• One of the most exposed campgrounds in the province, and also one of the most beautifully situated, is the Summit Lake Provincial Campground in Stone Mountain Provincial Park, 140 km west of Fort Nelson. All sites sit within open view of each other, the highway, and the surrounding smooth summits of the Stone Mountain Range. Much of the park lies in the alpine tundra biogeoclimatic zone, which means that trees are scarce and mountains of little more than solid rock reach for the sky. Surviving plant life is pretty much limited to lichen, grasses and moss. The contrast with the rolling, tree-covered foothills further south is startling. The campground is located just north of the highest point on elevation on the highway, and also just north of one of the last remaining sections of unpaved highways. If travelling north, this is a good place to pull out and relax. If you're here around sunset, the sight of the Stone Mountains reflected on Summit Lake's surface is mesmerizing. Hikers can plan a 7 to 14 day loop through the headwaters of MacDonald Creek and the adjacent Wokkpash Recreational Area.
  • The 90-km drive through Muncho Lake Provincial Park has a reputation for being the most scenic part of the Alaska Highway. It is also one of the most informative, as roadside pullouts appear frequently. Interpretive displays provide details on wildlife, geographical features and hiking trails. Accessing higher regions of the Rocky Mountains from here is easy - pick a wash, any wash, and up you go. The park has two separate campgrounds situated on the shores of one of the loveliest big lakes anywhere. Muncho Lake displays a perpetual blue hue, the result of copper oxides leached from the bedrock. Strawberry Flats Campground offers vehicle/tent sites at the south end of the lake, while MacDonald Campground has the same number of campsites at roughly the midpoint of the 12-km long lake. There are small beaches at each location. MacDonald has its own boat launch, and car-top boats can be launched at Strawberry. The terminal range is on the west side of the lake, while the Sentinel Ranges, rising sharply above the campgrounds to the east, are near the northern limits of the Rockies. One of the best ways to appreciate them is to either get out on the lake in a boat or hike up into them from nearby trails. Wilderness campsites are located along the west side of Muncho Lake for those willing to make the crossing by boat. Highway 97 passes beside both campgrounds.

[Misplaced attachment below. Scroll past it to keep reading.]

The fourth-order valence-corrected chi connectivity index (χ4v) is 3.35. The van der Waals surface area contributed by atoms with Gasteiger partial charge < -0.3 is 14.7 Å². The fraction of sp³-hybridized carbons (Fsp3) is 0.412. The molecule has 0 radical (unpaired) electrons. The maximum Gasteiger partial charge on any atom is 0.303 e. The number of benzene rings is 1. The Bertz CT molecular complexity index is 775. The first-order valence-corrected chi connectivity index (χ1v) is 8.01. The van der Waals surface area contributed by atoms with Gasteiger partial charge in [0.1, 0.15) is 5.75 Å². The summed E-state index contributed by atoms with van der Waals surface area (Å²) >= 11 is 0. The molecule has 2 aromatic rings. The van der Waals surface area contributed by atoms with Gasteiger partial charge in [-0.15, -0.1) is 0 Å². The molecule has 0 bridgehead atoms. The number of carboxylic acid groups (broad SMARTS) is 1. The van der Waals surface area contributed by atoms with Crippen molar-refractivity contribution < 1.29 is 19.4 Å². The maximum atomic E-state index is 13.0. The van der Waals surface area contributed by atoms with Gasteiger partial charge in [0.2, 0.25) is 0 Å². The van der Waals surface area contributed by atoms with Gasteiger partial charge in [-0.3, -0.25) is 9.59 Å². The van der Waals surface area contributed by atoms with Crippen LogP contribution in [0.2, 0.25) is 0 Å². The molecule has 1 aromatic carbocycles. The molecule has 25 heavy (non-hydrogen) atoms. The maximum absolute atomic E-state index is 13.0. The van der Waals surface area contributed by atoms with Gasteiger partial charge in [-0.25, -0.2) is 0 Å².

• Liard Hot Springs, British Columbia
    Photo: Kathleen Anderson Smith
    At Mile 454, a 5 to 10 minute walk to viewpoints of Trout River and mineral laden banks - Mineral Licks. Wildlife is usually abundant here. Visitors to this site should exercise caution ascending the steep, slippery banks.
  • Visit the Liard River Provincial Park, where you can enjoy a year-round soak in a natural setting and where one of the world's unique ecosystems thrives.
  • See the best of Northern BC on the Circle Tour of Northern British Columbia. From Prince George, travel north through the Rocky Mountain foothills via the Alaska Highway to Watson Lake in the Yukon, before heading south again on the Stewart/Cassiar Highway. The wildlife population in this vast and remote territory is so prolific that this portion of the Northern Rockies has been dubbed the Serengeti of North America. Circle Tours in British Columbia.